VOD film review: Beyond Skyline
Benedict Seal | On 16, Dec 2017
Director: Liam O’Donnell
Cast: Frank Grillo, Bojana Novakovic, Iko Uwais
Watch Beyond Skyline online in the UK: Netflix UK / iTunes / Prime Video (Buy/Rent) / Rakuten TV / Google Play / Sky Store
As a sequel to 2010’s critically derided alien invasion film, it’s safe to say that Beyond Skyline hasn’t exactly been awaited with baited breath. However, the first film’s co-writer, Liam O’Donnell, returns to pen and direct a much more obvious crowd-pleaser.
Addressing many of the criticisms levelled at its predecessor, Beyond Skyline leaves the confines of the first film’s LA apartment to follow a new set of characters. Frank “brillo” Grillo plays Mark, a no-nonsense LAPD detective whose son is abducted in the first film’s invasion. Mark’s familial search leads him and subway train driver Audrey (Novakovic) over to Laos, where they join an underground resistance group led by Sua (Uwais).
Beyond Skyline quickly advances through the first film’s beats and transports Mark and co. across the Pacific. The race through Skyline’s timeline does compromise the pacing, as all the far-reaching third act action beats from the original are covered in the sequel’s first. But, in doing so, O’Donnell ups the action from sporadic alien encounters to a full-on resistance movement.
He also reunites Uwais with The Raid co-star and action choreographer Yayan Ruhian. It’s the first time the iconic pair have shared the frame since their cameos in Star Wars: The Force Awakens, and Uwais is better than he’s ever been, in a much lighter role than The Raid’s sombre Rama. Their action scenes may not reach the transcendent highs of Gareth Evans’ action masterpieces, but the frenetic hand-to-hand combat, including an Uwais-Grillo mano-a-mano, is well above most direct-to-VOD action films.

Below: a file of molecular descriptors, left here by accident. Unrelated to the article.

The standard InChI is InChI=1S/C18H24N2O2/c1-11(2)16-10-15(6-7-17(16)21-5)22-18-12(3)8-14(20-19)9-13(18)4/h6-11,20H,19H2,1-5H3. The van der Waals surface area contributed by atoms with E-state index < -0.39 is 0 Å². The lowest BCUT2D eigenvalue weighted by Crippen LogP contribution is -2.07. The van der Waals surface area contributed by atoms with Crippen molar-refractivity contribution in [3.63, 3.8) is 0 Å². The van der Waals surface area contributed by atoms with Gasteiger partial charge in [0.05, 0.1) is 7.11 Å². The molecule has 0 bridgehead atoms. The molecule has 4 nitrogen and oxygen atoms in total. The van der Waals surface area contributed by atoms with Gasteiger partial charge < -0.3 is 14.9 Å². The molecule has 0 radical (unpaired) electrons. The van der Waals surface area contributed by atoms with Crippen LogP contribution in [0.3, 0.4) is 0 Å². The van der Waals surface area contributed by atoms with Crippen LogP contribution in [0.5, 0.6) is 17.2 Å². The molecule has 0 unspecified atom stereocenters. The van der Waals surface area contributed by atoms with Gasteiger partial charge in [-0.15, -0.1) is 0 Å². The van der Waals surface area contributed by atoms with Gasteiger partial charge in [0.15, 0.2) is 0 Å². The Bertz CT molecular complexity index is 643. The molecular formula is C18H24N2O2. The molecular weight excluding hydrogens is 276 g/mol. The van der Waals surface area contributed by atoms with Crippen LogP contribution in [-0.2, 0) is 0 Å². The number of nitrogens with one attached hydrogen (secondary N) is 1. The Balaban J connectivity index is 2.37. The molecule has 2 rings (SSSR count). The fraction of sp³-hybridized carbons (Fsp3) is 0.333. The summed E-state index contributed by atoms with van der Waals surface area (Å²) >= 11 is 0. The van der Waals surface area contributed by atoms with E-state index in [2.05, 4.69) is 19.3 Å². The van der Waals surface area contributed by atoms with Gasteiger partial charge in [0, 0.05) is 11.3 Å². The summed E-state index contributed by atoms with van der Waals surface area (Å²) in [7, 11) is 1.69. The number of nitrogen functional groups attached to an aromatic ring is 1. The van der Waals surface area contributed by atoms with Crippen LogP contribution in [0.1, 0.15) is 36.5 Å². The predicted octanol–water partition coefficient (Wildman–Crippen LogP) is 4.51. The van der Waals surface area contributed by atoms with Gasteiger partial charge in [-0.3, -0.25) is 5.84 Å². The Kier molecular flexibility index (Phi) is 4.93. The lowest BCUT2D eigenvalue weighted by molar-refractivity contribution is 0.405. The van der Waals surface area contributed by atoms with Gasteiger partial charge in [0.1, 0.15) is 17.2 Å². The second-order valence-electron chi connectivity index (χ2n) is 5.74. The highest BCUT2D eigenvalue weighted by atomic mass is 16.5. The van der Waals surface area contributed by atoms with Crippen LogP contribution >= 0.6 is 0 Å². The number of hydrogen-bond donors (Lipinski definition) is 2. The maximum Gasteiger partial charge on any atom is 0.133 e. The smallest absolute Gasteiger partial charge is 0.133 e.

The South East Asia setting offers more than just a new combat style. There are also heavy Vietnam allusions, both to the conflict and the art it inspired, with the Lao resistance echoing the Viet Cong’s use of guerrilla warfare and slow-motion shots of fleeing civilians evoking Nick Ut’s iconic photograph, The Terror of War.
Colin and Greg Strause’s first instalment served as a surprise pregnancy and childbirth allegory. For all the changes, that is one strand O’Donnell seems desperate not to drop. Mark’s search for his son continues that thread, but there are also direct links to characters and narratives from the first film. They are quite well integrated, but they rely on an engagement with the first film’s characters whom most viewers likely won’t remember all that clearly.
The Brothers Strause’s visual effects company, Hydraulx, once again push the boundaries of what’s achievable on a $20m budget. Intricate alien sets and kaiju throwdowns aplenty (in gorgeous sunshine, no less) are undeniably eye-catching. With Cloverfield tackling the mysterious side of an alien invasion, there is a perfect gap in the market for Skyline’s brand of B-movie thrills. Let’s hope that a possible Skyline 3 doesn’t feel so tied to previous narratives and can continue to explore global stories.
Beyond Skyline is available on Netflix UK, as part of an £8.99 monthly subscription.